Days of Heaven (1978)

Malick likes to develop his themes further in subsequent films he makes. Thus, his second feature film is another take of a couple on the run. This time, it concerns the hot-headed Bill (Richard Gere), his lover Abby (Brooke Adams) and their daughter Linda (Linda Mantz). Bill starts out as a factory-worker, but runs afoul with his foreman, and accidentally kills him as a result. The family runs away far to Texas, where Bill starts working as a hand in the harvest in the fields owned by The Farmer (Sam Shepard). The rich Farmer is terminally ill, and the prognosis is that he won't live to see another harvest. Initially the family tell nothing about their identities. But Bill sees an opportunity when The Farmer falls for Abby, and comes up with a plan to pose as brother and sister, and go on living in the farm. He plans for Abby to marry The Farmer, and thus gain all his money once he dies. But the love of Abby makes The Farmer last a lot longer than expected, never taking a turn for the worse. Thus, also the seeds of jealousy are planted.

The tale is narrated by the young Linda, and in that it seems like a film set inside a person's memories, much like Malick's later Tree of Life is. Days of Heaven is Malick's first Epic, with huge shots of fields with the tall farm house rising in the middle like a medieval tower. A lot of weight is also given to Ennio Morricone's wonderful score. The film is set in the beginning of the 20th century, yet there is so much vivid imagery that could also be interpreted to be Malick's own memories of his childhood in the countryside of Illinois. Malick also intercuts peaceful images of fields, where wind is playing, to swarms of locusts attacking and eating the crops, and farmhands burning the entire field, when his characters' feelings come into the surface and more and more intense.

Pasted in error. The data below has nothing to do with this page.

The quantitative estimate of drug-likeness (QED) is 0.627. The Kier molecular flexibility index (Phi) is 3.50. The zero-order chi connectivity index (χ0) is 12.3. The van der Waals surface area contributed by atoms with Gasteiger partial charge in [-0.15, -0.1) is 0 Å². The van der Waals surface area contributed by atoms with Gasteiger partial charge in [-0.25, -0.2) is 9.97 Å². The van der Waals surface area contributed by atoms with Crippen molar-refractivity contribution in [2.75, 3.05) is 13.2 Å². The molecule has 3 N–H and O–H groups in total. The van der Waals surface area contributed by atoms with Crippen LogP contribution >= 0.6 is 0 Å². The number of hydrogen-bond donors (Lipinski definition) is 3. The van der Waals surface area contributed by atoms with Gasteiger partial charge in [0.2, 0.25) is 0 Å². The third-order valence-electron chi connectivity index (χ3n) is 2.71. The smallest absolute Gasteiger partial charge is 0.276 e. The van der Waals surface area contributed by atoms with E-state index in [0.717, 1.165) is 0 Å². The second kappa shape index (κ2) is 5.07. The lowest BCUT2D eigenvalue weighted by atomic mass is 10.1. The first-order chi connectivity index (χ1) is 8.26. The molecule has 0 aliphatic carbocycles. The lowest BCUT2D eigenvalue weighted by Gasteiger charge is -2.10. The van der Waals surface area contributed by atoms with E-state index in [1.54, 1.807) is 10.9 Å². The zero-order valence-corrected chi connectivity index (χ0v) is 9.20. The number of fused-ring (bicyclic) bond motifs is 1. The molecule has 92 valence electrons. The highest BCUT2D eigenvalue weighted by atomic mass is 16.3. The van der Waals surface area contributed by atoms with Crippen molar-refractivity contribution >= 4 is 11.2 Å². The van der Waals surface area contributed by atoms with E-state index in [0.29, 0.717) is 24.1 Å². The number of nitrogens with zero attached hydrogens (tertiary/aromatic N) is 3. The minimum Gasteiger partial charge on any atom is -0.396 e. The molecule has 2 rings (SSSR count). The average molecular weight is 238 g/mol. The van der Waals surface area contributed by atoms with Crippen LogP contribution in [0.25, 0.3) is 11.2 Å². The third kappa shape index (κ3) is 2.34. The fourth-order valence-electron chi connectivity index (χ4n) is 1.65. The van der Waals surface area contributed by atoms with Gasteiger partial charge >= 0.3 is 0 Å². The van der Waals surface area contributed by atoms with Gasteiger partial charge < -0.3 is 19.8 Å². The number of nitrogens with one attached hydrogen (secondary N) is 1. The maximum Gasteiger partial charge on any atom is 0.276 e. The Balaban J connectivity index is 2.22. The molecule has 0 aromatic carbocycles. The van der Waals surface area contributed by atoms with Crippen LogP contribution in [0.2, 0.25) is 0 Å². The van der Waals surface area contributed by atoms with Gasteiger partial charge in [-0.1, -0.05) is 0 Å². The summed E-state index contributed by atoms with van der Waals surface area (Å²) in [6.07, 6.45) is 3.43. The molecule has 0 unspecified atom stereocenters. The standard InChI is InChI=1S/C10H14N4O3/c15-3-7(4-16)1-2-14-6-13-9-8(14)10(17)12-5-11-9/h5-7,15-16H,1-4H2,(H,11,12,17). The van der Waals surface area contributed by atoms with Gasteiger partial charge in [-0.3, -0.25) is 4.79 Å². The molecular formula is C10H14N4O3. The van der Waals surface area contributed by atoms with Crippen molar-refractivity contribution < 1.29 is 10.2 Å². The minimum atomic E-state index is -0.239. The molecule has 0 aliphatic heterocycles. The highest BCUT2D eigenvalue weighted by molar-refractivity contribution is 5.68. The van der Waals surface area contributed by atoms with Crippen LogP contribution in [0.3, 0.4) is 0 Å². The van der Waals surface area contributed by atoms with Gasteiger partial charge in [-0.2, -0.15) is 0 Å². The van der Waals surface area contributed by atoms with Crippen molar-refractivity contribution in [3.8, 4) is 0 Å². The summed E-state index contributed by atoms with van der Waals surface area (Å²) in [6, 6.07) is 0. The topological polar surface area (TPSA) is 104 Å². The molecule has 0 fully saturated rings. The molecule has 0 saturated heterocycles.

This time around, Malick would offer his characters a peace of mind, but having them be deceitful, jealous and greedy, they ruin it altogether. Harmony can not be achieved when people are driven by their flaws. The bright young Linda is the one who has the best hopes for the future, as is shown in the final scene of the film.